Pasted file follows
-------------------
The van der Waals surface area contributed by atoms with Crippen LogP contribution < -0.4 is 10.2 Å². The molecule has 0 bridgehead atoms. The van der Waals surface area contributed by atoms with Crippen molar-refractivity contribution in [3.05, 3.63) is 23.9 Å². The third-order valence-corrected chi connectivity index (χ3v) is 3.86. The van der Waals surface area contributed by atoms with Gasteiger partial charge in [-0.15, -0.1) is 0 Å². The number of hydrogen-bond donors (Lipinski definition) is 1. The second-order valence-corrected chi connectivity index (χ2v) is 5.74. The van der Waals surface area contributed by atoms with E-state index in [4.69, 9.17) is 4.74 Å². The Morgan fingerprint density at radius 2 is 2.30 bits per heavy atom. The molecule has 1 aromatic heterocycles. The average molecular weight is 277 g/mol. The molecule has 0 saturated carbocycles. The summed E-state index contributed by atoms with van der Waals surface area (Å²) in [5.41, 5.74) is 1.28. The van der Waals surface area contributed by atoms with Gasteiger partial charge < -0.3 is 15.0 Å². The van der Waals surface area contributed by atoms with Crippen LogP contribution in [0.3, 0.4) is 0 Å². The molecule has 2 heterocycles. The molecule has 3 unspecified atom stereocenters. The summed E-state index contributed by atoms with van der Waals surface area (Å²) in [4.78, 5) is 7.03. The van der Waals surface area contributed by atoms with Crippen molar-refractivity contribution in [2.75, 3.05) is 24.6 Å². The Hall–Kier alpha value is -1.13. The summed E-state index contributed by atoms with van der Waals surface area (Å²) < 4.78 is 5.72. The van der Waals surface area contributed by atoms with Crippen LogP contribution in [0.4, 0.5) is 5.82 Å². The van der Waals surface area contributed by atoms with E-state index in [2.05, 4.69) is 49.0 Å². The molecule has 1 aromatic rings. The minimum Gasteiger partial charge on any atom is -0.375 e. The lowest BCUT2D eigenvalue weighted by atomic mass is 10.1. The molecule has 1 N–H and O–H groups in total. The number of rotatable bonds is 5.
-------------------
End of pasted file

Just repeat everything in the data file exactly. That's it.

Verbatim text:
The van der Waals surface area contributed by atoms with Crippen LogP contribution < -0.4 is 10.2 Å². The molecule has 0 bridgehead atoms. The van der Waals surface area contributed by atoms with Crippen molar-refractivity contribution in [3.05, 3.63) is 23.9 Å². The third-order valence-corrected chi connectivity index (χ3v) is 3.86. The van der Waals surface area contributed by atoms with Gasteiger partial charge in [-0.15, -0.1) is 0 Å². The number of hydrogen-bond donors (Lipinski definition) is 1. The second-order valence-corrected chi connectivity index (χ2v) is 5.74. The van der Waals surface area contributed by atoms with E-state index in [4.69, 9.17) is 4.74 Å². The Morgan fingerprint density at radius 2 is 2.30 bits per heavy atom. The molecule has 1 aromatic heterocycles. The average molecular weight is 277 g/mol. The molecule has 0 saturated carbocycles. The summed E-state index contributed by atoms with van der Waals surface area (Å²) in [5.41, 5.74) is 1.28. The van der Waals surface area contributed by atoms with Gasteiger partial charge < -0.3 is 15.0 Å². The van der Waals surface area contributed by atoms with Crippen LogP contribution in [0.3, 0.4) is 0 Å². The molecule has 2 heterocycles. The molecule has 3 unspecified atom stereocenters. The summed E-state index contributed by atoms with van der Waals surface area (Å²) in [4.78, 5) is 7.03. The van der Waals surface area contributed by atoms with Crippen molar-refractivity contribution in [2.75, 3.05) is 24.6 Å². The Hall–Kier alpha value is -1.13. The summed E-state index contributed by atoms with van der Waals surface area (Å²) < 4.78 is 5.72. The van der Waals surface area contributed by atoms with Crippen LogP contribution in [0.4, 0.5) is 5.82 Å². The van der Waals surface area contributed by atoms with E-state index in [2.05, 4.69) is 49.0 Å². The molecule has 1 aromatic rings. The minimum Gasteiger partial charge on any atom is -0.375 e. The lowest BCUT2D eigenvalue weighted by atomic mass is 10.1. The molecule has 1 N–H and O–H groups in total. The number of rotatable bonds is 5.